Max Clary ’18

Major: Chemistry
Lewis & Clark College and the Center for Entrepreneurship have nourished my talents and accelerated me to new heights in my journey of helping create a brighter future for this world. Whether it is co-founding my nonprofit in Uganda, interning with CEOs around Portland, or designing photocatalytic clay disks to purify water in developing countries, I know I will always look back and owe a huge debt of gratitude towards Lewis & Clark College. Learn more about Max’s international venture. 

  • Winterim was amazing! It provided me with a platform to connect and build relationships that I will have for the rest of my life. More importantly it opened my eyes and helped me see what I was made of. I was thrown in the fire of brainstorming and problem solving with not much time to work with. I learned that I was able to act as an entrepreneur, think of an idea and help develop the idea with a team. Every day since Winterim I have been thinking about the speakers that I listened to, the advice from mentors, and the skills I have acquired. I can gladly say that my Winterim experience will assist me every day of my future.

    Adrian Romero ’19  (Rhetoric and Media Studies)

  • One of the most important lessons I derived from Winterim was how to prioritize my time most effectively to be adaptive to the kinds of challenges that face an entrepreneur. After Winterim, I feel immensely more prepared than before to enter the professional working world of my major. I was also lucky enough to be given the opportunity to network with a broad spectrum of entrepreneurs from whom I gleaned numerous valuable lessons that helped me to become more equipped to approach obstacles I might face in the near future as an emerging professional.

    Ahmed Gedi ’19 (Computer Science)

  • Upon entering college, I was anxious about lots of things but the most striking was that I would be at the bottom of a system again as a freshman. I constantly looked around for opportunities to prove myself and this opportunity came around with Winterim. Of course, I can’t speak highly enough of how amazing our mentors were and how much I learned in just a week, but there is something in particular that really struck me after finishing the week. I finally proved to my peers and higher-ups that a freshman could do just as well if not better than the juniors and seniors. Winterim unlocked my future and set the stage for the next classes of students that anyone, no matter their age, is able to succeed.

    Matthew Telles ’21

  • During Winterim, I learned the value of market research and collaboration in creating a sound and deliverable business plan. And the importance of remaining flexible, adaptable and able to bounce back quickly as you might encounter dead-ends and information gaps but must find a way to keep your business sustainable.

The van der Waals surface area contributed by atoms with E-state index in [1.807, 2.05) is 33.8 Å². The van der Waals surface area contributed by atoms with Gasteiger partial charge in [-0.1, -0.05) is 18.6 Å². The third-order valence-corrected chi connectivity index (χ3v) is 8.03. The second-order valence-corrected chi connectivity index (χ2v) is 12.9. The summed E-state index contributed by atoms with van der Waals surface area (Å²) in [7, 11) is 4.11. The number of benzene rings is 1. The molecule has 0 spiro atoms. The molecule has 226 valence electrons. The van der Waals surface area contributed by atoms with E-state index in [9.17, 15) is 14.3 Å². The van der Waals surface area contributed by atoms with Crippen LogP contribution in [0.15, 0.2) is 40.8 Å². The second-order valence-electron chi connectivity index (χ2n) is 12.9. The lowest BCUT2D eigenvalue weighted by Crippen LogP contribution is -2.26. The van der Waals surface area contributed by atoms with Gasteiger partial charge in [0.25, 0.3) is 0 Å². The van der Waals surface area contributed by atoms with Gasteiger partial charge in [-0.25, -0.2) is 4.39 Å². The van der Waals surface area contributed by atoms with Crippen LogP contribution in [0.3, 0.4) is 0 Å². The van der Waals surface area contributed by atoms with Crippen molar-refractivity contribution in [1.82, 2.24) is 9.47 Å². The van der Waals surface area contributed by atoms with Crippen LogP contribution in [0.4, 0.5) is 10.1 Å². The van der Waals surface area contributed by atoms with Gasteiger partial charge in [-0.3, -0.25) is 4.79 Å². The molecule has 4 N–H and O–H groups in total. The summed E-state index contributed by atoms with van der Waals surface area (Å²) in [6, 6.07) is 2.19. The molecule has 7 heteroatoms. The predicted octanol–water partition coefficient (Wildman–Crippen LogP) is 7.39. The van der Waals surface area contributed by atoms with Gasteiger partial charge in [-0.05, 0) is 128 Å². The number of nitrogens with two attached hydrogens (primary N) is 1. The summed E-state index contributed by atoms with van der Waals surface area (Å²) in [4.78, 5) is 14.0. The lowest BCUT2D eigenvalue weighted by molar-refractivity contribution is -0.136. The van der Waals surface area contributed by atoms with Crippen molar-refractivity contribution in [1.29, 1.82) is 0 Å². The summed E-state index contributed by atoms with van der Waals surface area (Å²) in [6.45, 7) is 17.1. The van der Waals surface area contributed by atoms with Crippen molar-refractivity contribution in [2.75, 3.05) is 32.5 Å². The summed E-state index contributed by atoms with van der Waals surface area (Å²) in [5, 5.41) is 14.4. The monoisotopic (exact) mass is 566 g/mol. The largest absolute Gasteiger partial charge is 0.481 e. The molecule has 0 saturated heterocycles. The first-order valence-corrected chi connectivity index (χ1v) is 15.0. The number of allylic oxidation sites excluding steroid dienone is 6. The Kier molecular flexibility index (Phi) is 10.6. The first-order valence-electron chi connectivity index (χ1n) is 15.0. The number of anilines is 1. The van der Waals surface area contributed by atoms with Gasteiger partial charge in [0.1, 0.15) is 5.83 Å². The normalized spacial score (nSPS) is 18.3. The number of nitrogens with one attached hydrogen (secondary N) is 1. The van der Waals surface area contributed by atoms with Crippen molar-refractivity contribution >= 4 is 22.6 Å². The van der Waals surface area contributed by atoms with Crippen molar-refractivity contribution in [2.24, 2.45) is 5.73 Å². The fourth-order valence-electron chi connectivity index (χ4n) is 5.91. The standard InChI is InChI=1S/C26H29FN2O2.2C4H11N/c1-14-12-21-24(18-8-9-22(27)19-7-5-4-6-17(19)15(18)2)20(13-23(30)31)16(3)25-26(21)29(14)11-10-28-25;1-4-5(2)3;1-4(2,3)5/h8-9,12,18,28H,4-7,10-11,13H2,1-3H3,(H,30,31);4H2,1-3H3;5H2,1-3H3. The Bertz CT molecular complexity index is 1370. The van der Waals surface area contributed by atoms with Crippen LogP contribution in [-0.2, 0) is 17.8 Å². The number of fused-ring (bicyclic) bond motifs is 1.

Christen Comer ’18 (Rhetoric and Media Studies)

  • Participating in Winterim was an experience unlike anything I had done at Lewis & Clark. It was unique in that I was able to learn leadership and teamwork skills by actually collaborating with my peers toward a collective vision. Also, engaging with real-life entrepreneurs was extremely valuable - not only was I able to make lasting and deep connections, but it gave me direct contact with the entrepreneurial world. I was lucky to have had this experience as an undergraduate.

    Rachel Stone ’18  (Psychology and Asian Studies)

  • As a senior, Winterim was an unexpectedly timely experience for me, as I will soon be entering the workforce. Every day of the program we were immersed in workshops, lectures, mentorships, and networking events in which enhanced our interpersonal skills, networks, and understanding not only of how business works, but how to be professional, financially savvy, and an essential part of any team. It was an intensive and invaluable experience that I am incredibly grateful to have been a part of.

    Sage Milestone ’18  (International Affairs)

  • When I signed up for Winterim, I desired a better understanding of entrepreneurship and what it entails to be an entrepreneur. Looking back today, my expectations were met and more. The ten workshops taught us not only how to be a successful entrepreneur, but also the value of a liberal arts education, how to manage finances, and current social problems to name a few. In the process, we connected with successful and local entrepreneurs – including alumni – and listened to their inspiring stories and suggestions for our product. Furthermore, I have learned and improved a vast amount of skills that I know will be extensively used in my future. Because of Winterim, I am now more confident than ever to face the world after graduation.

    Edward Nguyen ’18  (Biochemistry and Molecular Biology)

  • The week-long workshop allowed access to skills and opportunities that I would not have gained in a traditional classroom setting, all while connecting me with Lewis and Clark’s impressive alumni network. On a personal level, the lectures were extremely informative and insightful. What I value most about my Winterim experience was the chance to meet the many helpful and inspiring entrepreneurs throughout the week, and afterwards reconnect with a select few individuals whose career path excited me. The amount of resources provided by this program has been both fruitful and eye-opening, indeed.

    Yaniv Shier ’18  (Rhetoric and Media Studies)

  • Winterim taught me how to hone in on an idea and make it into a solid business plan that could be viable to potential investors. The program also showed me that businesses can be a force for social change and inspiration in a world that is often so negative. Through the many mentors we had, I was able to understand the challenges that face every day business people and the constant readjustments you must make to your plans. Overall, I was inspired and felt like I learned more real life skills in a week than a semester at school.

    Zachary Lerman ’19 (Economics)

  • Winterim is a life changing event that any student interested in business or entrepreneurship should pursue.

    Noah Avery-Navickas ’19  (English)